One hundred autumn seasons have come and gone since 1923, yet the spirit of this bright and beautiful and blustery and bleak season is as enduring as ever.
One need look no further than the pages of the local newspapers, from a time in which writers were not shy about expressing their feelings with words of poetry.
A verse credited to William Herbert Carruth, published in the Oct. 28, 1923, edition of the Messenger-Inquirer includes the following stanza:
“A haze on the far horizon,
The infinite, tender sky,
The ripe, rich tint of the cornfields,
And the wild geese sailing high;
And all over the upland and lowland
The charm of the golden-rod –
Some of us call it Autumn,
And others call it God.”
Another article, featured in the Oct. 12 issue, explores the beauty of “Nature’s Philosophy,” observing “The seasons have again brought autumn around – autumn with its fulfillment of the promises of spring and summer in harvests of field and forest. And now, with its rustle of falling leaves, with its wind gusts that hint of chilling blasts to come, it sounds last call for outdoor sports. With its sparkling sunshine, its crimsoned and purpled forests, its gold-carpeted fields, autumn beckons one and all to go out and play.”
Going out to play is all well and good, but of course, one must be dressed accordingly! Not to worry; the Nanz Clothing Co. offered a fabulous selection of “Coats for Fall,” some with fur collars and cuffs, in prices ranging from $12.50 to $85.
Not to be outdone, Levy’s advertised fall suits for $47.50 – with trimmings of “Viatka squirrel, natural squirrel, beaver, fox and many other furs.”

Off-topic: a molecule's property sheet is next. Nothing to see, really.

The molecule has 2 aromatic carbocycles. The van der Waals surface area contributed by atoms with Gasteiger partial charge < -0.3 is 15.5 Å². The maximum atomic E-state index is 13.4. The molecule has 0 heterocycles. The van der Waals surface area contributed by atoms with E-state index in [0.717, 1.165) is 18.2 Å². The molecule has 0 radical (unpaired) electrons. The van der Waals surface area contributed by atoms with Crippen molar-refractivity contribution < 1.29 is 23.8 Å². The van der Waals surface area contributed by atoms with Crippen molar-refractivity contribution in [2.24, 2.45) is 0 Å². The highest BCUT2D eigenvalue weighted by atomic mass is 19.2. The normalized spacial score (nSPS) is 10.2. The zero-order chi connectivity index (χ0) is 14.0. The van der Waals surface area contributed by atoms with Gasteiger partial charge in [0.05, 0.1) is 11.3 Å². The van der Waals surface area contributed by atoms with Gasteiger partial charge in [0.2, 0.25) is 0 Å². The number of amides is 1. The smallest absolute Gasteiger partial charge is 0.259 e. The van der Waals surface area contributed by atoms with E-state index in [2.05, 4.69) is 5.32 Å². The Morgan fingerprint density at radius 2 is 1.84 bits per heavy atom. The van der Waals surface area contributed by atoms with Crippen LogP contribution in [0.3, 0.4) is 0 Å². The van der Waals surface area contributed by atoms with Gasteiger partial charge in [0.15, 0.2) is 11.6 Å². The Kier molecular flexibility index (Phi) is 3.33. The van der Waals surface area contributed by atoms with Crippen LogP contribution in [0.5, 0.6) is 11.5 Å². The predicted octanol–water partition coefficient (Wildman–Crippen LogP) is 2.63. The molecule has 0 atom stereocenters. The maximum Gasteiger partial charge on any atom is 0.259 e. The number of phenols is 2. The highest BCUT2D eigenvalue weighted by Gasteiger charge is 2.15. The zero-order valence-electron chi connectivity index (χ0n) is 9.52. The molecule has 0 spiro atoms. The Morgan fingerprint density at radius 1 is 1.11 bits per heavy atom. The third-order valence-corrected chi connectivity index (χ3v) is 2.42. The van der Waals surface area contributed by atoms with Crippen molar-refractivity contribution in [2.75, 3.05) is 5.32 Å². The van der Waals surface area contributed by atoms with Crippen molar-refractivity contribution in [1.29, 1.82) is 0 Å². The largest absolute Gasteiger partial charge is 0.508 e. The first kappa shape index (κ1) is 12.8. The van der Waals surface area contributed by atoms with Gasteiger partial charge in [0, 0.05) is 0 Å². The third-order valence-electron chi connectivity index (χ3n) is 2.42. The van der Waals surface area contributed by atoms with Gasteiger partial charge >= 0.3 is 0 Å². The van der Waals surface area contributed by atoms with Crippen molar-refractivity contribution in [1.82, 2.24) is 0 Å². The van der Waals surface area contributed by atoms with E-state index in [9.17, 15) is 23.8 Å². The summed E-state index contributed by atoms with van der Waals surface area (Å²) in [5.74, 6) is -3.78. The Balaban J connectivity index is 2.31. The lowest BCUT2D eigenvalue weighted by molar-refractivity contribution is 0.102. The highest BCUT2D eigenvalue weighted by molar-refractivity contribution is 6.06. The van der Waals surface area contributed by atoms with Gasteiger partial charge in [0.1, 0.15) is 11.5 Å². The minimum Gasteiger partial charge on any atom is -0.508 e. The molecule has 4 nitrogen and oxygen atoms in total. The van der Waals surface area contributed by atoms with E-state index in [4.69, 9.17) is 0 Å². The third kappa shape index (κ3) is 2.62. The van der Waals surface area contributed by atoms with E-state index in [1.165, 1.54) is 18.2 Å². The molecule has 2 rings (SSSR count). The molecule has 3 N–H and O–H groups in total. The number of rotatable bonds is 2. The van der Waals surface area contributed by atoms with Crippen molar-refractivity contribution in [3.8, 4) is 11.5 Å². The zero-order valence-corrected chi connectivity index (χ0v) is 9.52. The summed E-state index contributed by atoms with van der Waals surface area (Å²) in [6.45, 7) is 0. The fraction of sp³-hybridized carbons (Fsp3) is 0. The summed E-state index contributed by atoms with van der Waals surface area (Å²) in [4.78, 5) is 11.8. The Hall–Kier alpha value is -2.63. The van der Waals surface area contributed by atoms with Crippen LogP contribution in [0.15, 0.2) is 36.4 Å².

Owensboro’s ladies needn’t have worried that autumn rains might spoil their style. McAtee, Lyddane and Ray were there to save the day, offering autumn umbrellas that promised to “add to one’s personal costume and make a gray world a gay one.”
And while the shopper was at McAtee’s, she might as well pick up a woolen auto robe, constructed especially for automobile use with a “motor weave.”
Nature and shopping aside, one of the best things about autumn is the opportunity to throw a party! Whether for Hallowe’en or “just because,” Sister Mary was there to help, with an Oct. 28, 1923, article in the Owensboro Inquirer featuring everything the hostess with the ghostest mostest needed to know!
She must first set the atmosphere with seasonal decorations. “A large pumpkin, used bowl fashion, filled with rosy apples and nuts and grapes, has the merit of being as inexpensive as it is artistic,” Sister Mary said. Carrots, turnips, apples, potatoes and cabbages could be carved or hollowed out to serve as candle holders, and, of course, “jolly little round pumpkin-yellow cakes with a surprise in the center are vastly more fun than the most elaborate of crackers.”
Guests were sure to enjoy activities such as apple bobbing, fortune-telling and ghost stories.
Thanks to festivities such as these, the words of an anonymous author published on Oct. 31, 1923, ring especially true – as true now as then:
“Have the poets been quite fair to autumn in associating it with old age and ‘melancholy days’? Why should the harvest time be the saddest days of the year when there is nothing more satisfying than achievement of which the harvest is symbolical, nothing more dazzling beautiful than autumn leaves and sunsets, and nothing more invigorating and rejuvenating than autumn air, sunshine and frosts?”
It’s a fair question.
We shall close with the concluding words of that same article from 100 years ago: “Let her coming remind all, who liken their years to her moods, that autumn and old age are the climax of the book and they ‘live happily ever after.’”
May it ever be so, in all the seasons to come. OL